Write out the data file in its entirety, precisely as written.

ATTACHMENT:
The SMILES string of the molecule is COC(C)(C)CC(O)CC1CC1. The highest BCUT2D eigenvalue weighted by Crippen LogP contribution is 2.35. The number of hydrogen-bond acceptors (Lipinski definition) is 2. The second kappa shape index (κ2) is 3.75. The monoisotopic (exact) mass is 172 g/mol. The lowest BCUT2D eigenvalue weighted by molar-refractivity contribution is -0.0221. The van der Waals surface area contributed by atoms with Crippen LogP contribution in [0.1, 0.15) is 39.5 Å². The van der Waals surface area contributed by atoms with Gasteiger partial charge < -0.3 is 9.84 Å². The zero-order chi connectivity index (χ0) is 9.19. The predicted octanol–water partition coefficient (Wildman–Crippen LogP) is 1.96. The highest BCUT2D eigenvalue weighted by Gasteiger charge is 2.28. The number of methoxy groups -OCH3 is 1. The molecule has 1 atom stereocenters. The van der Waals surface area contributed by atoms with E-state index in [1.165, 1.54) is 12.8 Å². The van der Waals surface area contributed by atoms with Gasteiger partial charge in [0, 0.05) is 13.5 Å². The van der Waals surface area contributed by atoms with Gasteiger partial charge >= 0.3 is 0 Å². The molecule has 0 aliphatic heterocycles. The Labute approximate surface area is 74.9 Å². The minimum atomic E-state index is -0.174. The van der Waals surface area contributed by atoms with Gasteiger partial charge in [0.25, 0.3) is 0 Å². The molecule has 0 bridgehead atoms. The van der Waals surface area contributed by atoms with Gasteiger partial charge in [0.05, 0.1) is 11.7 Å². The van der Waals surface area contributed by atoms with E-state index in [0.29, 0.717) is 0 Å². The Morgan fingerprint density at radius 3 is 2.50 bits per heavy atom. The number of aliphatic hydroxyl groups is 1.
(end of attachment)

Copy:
The SMILES string of the molecule is COC(C)(C)CC(O)CC1CC1. The highest BCUT2D eigenvalue weighted by Crippen LogP contribution is 2.35. The number of hydrogen-bond acceptors (Lipinski definition) is 2. The second kappa shape index (κ2) is 3.75. The monoisotopic (exact) mass is 172 g/mol. The lowest BCUT2D eigenvalue weighted by molar-refractivity contribution is -0.0221. The van der Waals surface area contributed by atoms with Crippen LogP contribution in [0.1, 0.15) is 39.5 Å². The van der Waals surface area contributed by atoms with Gasteiger partial charge < -0.3 is 9.84 Å². The zero-order chi connectivity index (χ0) is 9.19. The predicted octanol–water partition coefficient (Wildman–Crippen LogP) is 1.96. The highest BCUT2D eigenvalue weighted by Gasteiger charge is 2.28. The number of methoxy groups -OCH3 is 1. The molecule has 1 atom stereocenters. The van der Waals surface area contributed by atoms with E-state index in [1.165, 1.54) is 12.8 Å². The van der Waals surface area contributed by atoms with Gasteiger partial charge in [0, 0.05) is 13.5 Å². The van der Waals surface area contributed by atoms with Gasteiger partial charge >= 0.3 is 0 Å². The molecule has 0 aliphatic heterocycles. The Labute approximate surface area is 74.9 Å². The minimum atomic E-state index is -0.174. The van der Waals surface area contributed by atoms with Gasteiger partial charge in [0.25, 0.3) is 0 Å². The molecule has 0 bridgehead atoms. The van der Waals surface area contributed by atoms with Gasteiger partial charge in [0.05, 0.1) is 11.7 Å². The van der Waals surface area contributed by atoms with E-state index in [0.29, 0.717) is 0 Å². The Morgan fingerprint density at radius 3 is 2.50 bits per heavy atom. The number of aliphatic hydroxyl groups is 1.